The flow of money into politics in general, and health reform in particular, has been thoroughly opaque this election season, yet Bloomberg‘s Drew Armstrong has still managed to pull back the curtain and figure out that insurers gave $86 million to the U.S. Chamber of Commerce, which then lobbied heavily to either hamstring reform or to reshape it in the insurers’ favor. Armstrong traced the money to America’s Health Insurance Plans through classic reporting tools: public records and well-placed sources.
Tax forms require organizations to list only the amounts granted or received from other groups, not the organizations’ identities. Health insurers expressed opposition to parts of the health-care legislation while they conferred with congressional Democrats writing the bill and the White House. At the same time, the Chamber of Commerce was advertising its opposition.
The Chamber spent $45.5 million on a campaign against the bill in 2009, according to TNS Media Intelligence/Campaign Media Analysis Group, an Arlington, Virginia-based company that tracks political advertising.
The Chamber began in March 2010, weeks before the bill became law, another $10 million effort focused on pressuring lawmakers to vote against the bill. Blair Latoff, a spokeswoman for the Chamber, wouldn’t say how much of the money was spent in 2009 and how much, if any, was used in 2010.
On the Center for Public Integrity’s PaperTrail blog, Peter Stone reports that five of biggest insurers in America are preparing to go to the mat for round two, this time with the intertwined goals of swinging midterm elections and influencing health reform implementation regulations.
According to Stone, Aetna, Humana, United HealthCare, WellPoint and (maybe) Cigna will pool something like $20 million. Look for the new lobbying organization, probably a 501(c) (4) nonprofit, in the next few months. Television ads and a variety of other campaigns will likely follow.
Kaiser Health News’ Phil Galewitz and Michelle Andrews have an update on health care reform implementation, pointing out that new rules will give consumers the right to appeal insurance denials, first directly to the insurer and then to review boards. The rule doesn’t break new ground in most states – only five lack such regulations, and existing plans are “grandfathered in” under the old rules – but it may bring order to a chaotic national patchwork on insurance appeals. The White House estimates that, by next year, the rules will benefit about 41 million Americans insured either through employers or through individual plans. The administration is pushing states to implement the new standards by next July.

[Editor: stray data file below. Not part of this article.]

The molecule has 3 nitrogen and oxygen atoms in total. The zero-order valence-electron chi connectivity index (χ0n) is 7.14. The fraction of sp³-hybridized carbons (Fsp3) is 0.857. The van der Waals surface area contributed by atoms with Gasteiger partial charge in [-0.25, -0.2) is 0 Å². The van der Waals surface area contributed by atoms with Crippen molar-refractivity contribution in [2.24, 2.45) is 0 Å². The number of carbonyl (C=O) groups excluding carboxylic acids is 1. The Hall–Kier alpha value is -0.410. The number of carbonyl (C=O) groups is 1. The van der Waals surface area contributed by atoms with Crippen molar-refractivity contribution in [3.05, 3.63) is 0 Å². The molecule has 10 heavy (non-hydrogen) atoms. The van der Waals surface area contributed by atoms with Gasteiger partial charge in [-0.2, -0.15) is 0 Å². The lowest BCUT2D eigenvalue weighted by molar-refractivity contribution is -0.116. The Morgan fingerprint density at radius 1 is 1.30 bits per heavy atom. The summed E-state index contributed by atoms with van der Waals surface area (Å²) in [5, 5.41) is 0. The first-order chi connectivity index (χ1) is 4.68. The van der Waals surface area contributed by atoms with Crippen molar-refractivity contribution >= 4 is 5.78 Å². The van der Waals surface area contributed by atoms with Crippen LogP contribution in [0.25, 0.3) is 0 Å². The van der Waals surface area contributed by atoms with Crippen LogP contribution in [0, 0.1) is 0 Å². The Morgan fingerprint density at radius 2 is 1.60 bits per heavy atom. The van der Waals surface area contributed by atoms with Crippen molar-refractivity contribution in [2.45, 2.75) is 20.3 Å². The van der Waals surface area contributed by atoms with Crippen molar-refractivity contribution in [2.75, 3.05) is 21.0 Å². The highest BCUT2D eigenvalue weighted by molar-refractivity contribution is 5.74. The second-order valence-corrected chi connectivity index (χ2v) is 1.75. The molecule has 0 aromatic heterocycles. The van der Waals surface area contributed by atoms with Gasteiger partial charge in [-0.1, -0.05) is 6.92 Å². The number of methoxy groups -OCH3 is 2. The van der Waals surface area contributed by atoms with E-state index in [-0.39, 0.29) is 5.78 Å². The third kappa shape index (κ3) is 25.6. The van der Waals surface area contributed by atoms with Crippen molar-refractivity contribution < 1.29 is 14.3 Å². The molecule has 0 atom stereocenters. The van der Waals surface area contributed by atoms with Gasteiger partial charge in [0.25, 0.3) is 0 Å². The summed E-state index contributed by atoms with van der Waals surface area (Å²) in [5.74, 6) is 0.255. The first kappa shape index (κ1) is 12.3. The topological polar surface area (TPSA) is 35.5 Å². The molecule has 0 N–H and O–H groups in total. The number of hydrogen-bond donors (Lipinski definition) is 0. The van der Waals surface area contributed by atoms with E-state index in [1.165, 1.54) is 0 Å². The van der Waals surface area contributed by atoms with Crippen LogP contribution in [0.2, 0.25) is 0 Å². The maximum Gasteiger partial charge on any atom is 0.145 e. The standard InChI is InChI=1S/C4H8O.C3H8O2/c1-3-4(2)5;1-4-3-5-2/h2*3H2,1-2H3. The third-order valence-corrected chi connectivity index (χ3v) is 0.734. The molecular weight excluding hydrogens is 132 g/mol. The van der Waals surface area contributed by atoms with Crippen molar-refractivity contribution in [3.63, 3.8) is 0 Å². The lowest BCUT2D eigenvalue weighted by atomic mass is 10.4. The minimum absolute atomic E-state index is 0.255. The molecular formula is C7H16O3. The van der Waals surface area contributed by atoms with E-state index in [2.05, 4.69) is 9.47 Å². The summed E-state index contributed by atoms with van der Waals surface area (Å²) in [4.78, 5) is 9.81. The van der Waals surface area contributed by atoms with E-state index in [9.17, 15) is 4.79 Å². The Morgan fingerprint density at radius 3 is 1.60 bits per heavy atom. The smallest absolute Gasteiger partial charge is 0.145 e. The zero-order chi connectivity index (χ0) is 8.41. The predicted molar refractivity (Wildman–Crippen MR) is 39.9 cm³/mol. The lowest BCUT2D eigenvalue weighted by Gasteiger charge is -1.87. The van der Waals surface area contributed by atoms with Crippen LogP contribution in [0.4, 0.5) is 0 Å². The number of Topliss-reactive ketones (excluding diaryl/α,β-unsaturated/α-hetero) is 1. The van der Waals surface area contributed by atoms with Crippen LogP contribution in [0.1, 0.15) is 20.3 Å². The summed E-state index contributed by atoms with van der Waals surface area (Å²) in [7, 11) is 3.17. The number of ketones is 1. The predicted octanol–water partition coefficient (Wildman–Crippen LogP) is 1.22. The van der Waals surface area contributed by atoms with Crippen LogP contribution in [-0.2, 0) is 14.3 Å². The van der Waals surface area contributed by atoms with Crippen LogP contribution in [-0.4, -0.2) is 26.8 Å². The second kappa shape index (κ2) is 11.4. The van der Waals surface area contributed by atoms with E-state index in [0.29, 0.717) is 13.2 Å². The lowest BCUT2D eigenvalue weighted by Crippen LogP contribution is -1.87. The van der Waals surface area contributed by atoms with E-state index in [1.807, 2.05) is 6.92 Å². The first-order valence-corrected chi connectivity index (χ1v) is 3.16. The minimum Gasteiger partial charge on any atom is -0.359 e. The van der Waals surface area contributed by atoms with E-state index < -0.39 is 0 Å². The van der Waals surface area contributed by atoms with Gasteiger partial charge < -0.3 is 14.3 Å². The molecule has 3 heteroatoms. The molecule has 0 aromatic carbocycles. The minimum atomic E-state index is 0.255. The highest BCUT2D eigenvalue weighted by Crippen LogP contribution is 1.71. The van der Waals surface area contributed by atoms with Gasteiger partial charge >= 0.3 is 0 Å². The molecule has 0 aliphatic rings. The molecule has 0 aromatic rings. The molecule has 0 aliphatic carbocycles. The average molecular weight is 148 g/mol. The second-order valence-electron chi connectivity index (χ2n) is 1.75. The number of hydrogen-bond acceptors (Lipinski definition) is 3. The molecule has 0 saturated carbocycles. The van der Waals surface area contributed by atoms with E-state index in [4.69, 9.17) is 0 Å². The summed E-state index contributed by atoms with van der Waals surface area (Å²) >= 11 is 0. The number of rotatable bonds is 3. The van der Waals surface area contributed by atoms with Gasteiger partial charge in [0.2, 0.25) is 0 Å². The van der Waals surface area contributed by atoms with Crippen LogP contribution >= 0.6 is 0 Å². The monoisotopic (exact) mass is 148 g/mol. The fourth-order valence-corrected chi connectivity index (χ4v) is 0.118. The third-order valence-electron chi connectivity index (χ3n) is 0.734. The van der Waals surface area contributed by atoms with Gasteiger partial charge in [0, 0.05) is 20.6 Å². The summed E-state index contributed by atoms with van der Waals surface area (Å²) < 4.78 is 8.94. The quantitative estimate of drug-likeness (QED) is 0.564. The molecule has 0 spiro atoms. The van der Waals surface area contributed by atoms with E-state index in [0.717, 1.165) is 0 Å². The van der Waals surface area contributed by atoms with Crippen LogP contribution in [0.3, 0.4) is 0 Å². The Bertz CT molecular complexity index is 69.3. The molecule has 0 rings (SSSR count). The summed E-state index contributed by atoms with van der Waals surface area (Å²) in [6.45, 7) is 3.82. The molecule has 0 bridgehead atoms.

The new regulations take effect for plan years starting Sept. 23. But they won’t automatically apply to residents in states that have existing external review laws until next July. That’s to give states time to adjust to the new standards.
If states fail to change their rules by next July, their residents will then be able to rely on the federal standards. But federal officials are still working out the details of how that would be done.
Read the HHS press release here.
- Reporting on health reform between now and 2014: Some top Washington, D.C.-based journalists discussed implementation deadlines, how to tie local issues to reform, Medicare reimbursement rates, what reporters should look for in their states and more. A recording and transcript of this briefing and a resource list are available.
- Covering high-risk insurance pools: The federal government and states are scrambling to create temporary high-risk pools for the medically uninsurable, as one of the first provisions of the Patient Protection and Affordable Care Act to go into effect. Apart from being a policy story, it’s of great interest to all your readers, viewers or listeners who have pre-existing conditions and are struggling to find coverage. Four reporters covering the topic have shared their story tips, suggestions and resources for AHCJ members.
- Health care reform has passed: What’s next? Four journalists on the front lines offer their advice and suggestions on what needs to be covered next, how it might affect local communities and how to approach this complex topic.
The Wall Street Journal‘s Vanessa Fuhrmans and Avery Johnson shed some light on the insurance industry’s low-key effort to ensure its interests are represented at town hall meetings across the country. The duo reported that insurers have sent thousands of employees to these meetings, many armed with memos instructing them to stay calm and to avoid being baited into joining the chaos that has consumed so many recent town hall events.
(Hat tip to NPR Health Blog’s Scott Hensley)